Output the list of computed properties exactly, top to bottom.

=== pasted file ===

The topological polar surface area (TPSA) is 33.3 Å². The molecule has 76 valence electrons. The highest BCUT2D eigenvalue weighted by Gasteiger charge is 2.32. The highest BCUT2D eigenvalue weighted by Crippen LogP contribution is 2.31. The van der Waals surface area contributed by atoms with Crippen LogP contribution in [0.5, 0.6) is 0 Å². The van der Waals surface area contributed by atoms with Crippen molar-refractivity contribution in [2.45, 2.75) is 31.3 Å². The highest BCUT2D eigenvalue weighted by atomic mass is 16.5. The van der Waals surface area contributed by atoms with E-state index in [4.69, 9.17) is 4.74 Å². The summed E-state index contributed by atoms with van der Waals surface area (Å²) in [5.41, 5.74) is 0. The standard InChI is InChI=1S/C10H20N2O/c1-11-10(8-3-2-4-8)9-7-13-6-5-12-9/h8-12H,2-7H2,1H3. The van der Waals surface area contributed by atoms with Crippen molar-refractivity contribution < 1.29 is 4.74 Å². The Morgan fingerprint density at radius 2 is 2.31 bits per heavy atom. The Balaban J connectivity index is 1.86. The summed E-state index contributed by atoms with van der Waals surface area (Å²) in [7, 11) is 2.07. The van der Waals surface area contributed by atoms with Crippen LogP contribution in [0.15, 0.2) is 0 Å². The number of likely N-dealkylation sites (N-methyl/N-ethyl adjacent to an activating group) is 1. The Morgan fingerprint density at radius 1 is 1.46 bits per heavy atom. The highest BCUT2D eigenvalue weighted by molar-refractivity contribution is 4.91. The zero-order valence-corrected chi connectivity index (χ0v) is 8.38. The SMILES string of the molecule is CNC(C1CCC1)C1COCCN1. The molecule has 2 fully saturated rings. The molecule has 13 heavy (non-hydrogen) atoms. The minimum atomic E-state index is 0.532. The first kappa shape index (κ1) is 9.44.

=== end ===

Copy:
The topological polar surface area (TPSA) is 33.3 Å². The molecule has 76 valence electrons. The highest BCUT2D eigenvalue weighted by Gasteiger charge is 2.32. The highest BCUT2D eigenvalue weighted by Crippen LogP contribution is 2.31. The van der Waals surface area contributed by atoms with Crippen LogP contribution in [0.5, 0.6) is 0 Å². The van der Waals surface area contributed by atoms with Crippen molar-refractivity contribution in [2.45, 2.75) is 31.3 Å². The highest BCUT2D eigenvalue weighted by atomic mass is 16.5. The van der Waals surface area contributed by atoms with E-state index in [4.69, 9.17) is 4.74 Å². The summed E-state index contributed by atoms with van der Waals surface area (Å²) in [5.41, 5.74) is 0. The standard InChI is InChI=1S/C10H20N2O/c1-11-10(8-3-2-4-8)9-7-13-6-5-12-9/h8-12H,2-7H2,1H3. The van der Waals surface area contributed by atoms with Crippen molar-refractivity contribution < 1.29 is 4.74 Å². The Morgan fingerprint density at radius 2 is 2.31 bits per heavy atom. The Balaban J connectivity index is 1.86. The summed E-state index contributed by atoms with van der Waals surface area (Å²) in [7, 11) is 2.07. The van der Waals surface area contributed by atoms with Crippen LogP contribution in [0.15, 0.2) is 0 Å². The number of likely N-dealkylation sites (N-methyl/N-ethyl adjacent to an activating group) is 1. The Morgan fingerprint density at radius 1 is 1.46 bits per heavy atom. The highest BCUT2D eigenvalue weighted by molar-refractivity contribution is 4.91. The zero-order valence-corrected chi connectivity index (χ0v) is 8.38. The SMILES string of the molecule is CNC(C1CCC1)C1COCCN1. The molecule has 2 fully saturated rings. The molecule has 13 heavy (non-hydrogen) atoms. The minimum atomic E-state index is 0.532. The first kappa shape index (κ1) is 9.44.